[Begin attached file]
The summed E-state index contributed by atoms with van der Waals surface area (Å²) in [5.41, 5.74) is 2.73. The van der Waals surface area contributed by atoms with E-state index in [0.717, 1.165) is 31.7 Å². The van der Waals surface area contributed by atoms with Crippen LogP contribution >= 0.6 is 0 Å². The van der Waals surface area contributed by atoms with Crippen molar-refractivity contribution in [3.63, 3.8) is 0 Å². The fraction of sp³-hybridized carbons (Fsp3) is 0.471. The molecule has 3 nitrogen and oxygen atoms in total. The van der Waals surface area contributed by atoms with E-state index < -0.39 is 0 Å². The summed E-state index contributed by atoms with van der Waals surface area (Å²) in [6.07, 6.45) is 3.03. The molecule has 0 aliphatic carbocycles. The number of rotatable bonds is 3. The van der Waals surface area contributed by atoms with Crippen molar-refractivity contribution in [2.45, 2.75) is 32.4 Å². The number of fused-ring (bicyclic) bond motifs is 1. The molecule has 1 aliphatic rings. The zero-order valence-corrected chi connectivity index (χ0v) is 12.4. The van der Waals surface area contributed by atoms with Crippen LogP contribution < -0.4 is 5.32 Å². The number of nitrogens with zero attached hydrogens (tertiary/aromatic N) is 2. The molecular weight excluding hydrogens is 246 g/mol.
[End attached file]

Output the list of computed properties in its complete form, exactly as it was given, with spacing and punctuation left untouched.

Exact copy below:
The summed E-state index contributed by atoms with van der Waals surface area (Å²) in [5.41, 5.74) is 2.73. The van der Waals surface area contributed by atoms with E-state index in [0.717, 1.165) is 31.7 Å². The van der Waals surface area contributed by atoms with Crippen LogP contribution >= 0.6 is 0 Å². The van der Waals surface area contributed by atoms with Crippen molar-refractivity contribution in [3.63, 3.8) is 0 Å². The fraction of sp³-hybridized carbons (Fsp3) is 0.471. The molecule has 3 nitrogen and oxygen atoms in total. The van der Waals surface area contributed by atoms with E-state index < -0.39 is 0 Å². The summed E-state index contributed by atoms with van der Waals surface area (Å²) in [6.07, 6.45) is 3.03. The molecule has 0 aliphatic carbocycles. The number of rotatable bonds is 3. The van der Waals surface area contributed by atoms with Crippen molar-refractivity contribution in [2.45, 2.75) is 32.4 Å². The number of fused-ring (bicyclic) bond motifs is 1. The molecule has 1 aliphatic rings. The zero-order valence-corrected chi connectivity index (χ0v) is 12.4. The van der Waals surface area contributed by atoms with Crippen LogP contribution < -0.4 is 5.32 Å². The number of nitrogens with zero attached hydrogens (tertiary/aromatic N) is 2. The molecular weight excluding hydrogens is 246 g/mol.